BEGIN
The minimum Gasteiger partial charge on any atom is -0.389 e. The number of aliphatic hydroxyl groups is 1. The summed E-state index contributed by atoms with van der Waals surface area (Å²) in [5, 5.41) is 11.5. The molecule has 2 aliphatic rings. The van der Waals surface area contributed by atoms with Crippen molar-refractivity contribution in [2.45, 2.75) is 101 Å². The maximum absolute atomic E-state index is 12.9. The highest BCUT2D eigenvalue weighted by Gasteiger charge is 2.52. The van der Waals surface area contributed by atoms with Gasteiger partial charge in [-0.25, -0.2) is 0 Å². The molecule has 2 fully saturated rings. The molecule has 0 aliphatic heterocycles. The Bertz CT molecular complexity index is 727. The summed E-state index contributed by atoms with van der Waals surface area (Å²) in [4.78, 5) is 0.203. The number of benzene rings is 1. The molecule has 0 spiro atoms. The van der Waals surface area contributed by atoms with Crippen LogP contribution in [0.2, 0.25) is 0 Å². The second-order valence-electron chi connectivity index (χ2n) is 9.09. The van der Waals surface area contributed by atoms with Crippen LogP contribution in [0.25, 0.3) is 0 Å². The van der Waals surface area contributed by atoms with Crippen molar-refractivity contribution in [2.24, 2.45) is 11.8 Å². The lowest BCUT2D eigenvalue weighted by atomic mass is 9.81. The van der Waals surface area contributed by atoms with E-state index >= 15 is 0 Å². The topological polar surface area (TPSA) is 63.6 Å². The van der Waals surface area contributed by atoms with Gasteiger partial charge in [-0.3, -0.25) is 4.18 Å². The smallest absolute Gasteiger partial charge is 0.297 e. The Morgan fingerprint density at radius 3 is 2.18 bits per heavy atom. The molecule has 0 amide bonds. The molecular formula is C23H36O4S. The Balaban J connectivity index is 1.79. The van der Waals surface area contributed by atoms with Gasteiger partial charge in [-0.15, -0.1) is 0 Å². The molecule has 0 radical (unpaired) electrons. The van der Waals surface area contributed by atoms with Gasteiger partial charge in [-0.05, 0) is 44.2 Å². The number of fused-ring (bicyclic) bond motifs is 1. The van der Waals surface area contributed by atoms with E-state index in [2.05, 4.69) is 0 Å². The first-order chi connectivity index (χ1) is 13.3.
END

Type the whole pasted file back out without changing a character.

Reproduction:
The minimum Gasteiger partial charge on any atom is -0.389 e. The number of aliphatic hydroxyl groups is 1. The summed E-state index contributed by atoms with van der Waals surface area (Å²) in [5, 5.41) is 11.5. The molecule has 2 aliphatic rings. The van der Waals surface area contributed by atoms with Crippen molar-refractivity contribution in [2.45, 2.75) is 101 Å². The maximum absolute atomic E-state index is 12.9. The highest BCUT2D eigenvalue weighted by Gasteiger charge is 2.52. The van der Waals surface area contributed by atoms with Gasteiger partial charge in [-0.25, -0.2) is 0 Å². The molecule has 2 fully saturated rings. The molecule has 0 aliphatic heterocycles. The Bertz CT molecular complexity index is 727. The summed E-state index contributed by atoms with van der Waals surface area (Å²) in [4.78, 5) is 0.203. The number of benzene rings is 1. The molecule has 0 spiro atoms. The van der Waals surface area contributed by atoms with Crippen LogP contribution in [0.2, 0.25) is 0 Å². The second-order valence-electron chi connectivity index (χ2n) is 9.09. The van der Waals surface area contributed by atoms with Crippen LogP contribution in [0.25, 0.3) is 0 Å². The van der Waals surface area contributed by atoms with Crippen molar-refractivity contribution in [2.24, 2.45) is 11.8 Å². The lowest BCUT2D eigenvalue weighted by atomic mass is 9.81. The van der Waals surface area contributed by atoms with E-state index >= 15 is 0 Å². The topological polar surface area (TPSA) is 63.6 Å². The van der Waals surface area contributed by atoms with Gasteiger partial charge in [-0.3, -0.25) is 4.18 Å². The smallest absolute Gasteiger partial charge is 0.297 e. The Morgan fingerprint density at radius 3 is 2.18 bits per heavy atom. The molecule has 0 amide bonds. The molecular formula is C23H36O4S. The Balaban J connectivity index is 1.79. The van der Waals surface area contributed by atoms with Gasteiger partial charge in [-0.15, -0.1) is 0 Å². The molecule has 0 radical (unpaired) electrons. The van der Waals surface area contributed by atoms with Gasteiger partial charge in [-0.05, 0) is 44.2 Å². The number of fused-ring (bicyclic) bond motifs is 1. The van der Waals surface area contributed by atoms with E-state index in [2.05, 4.69) is 0 Å². The first-order chi connectivity index (χ1) is 13.3.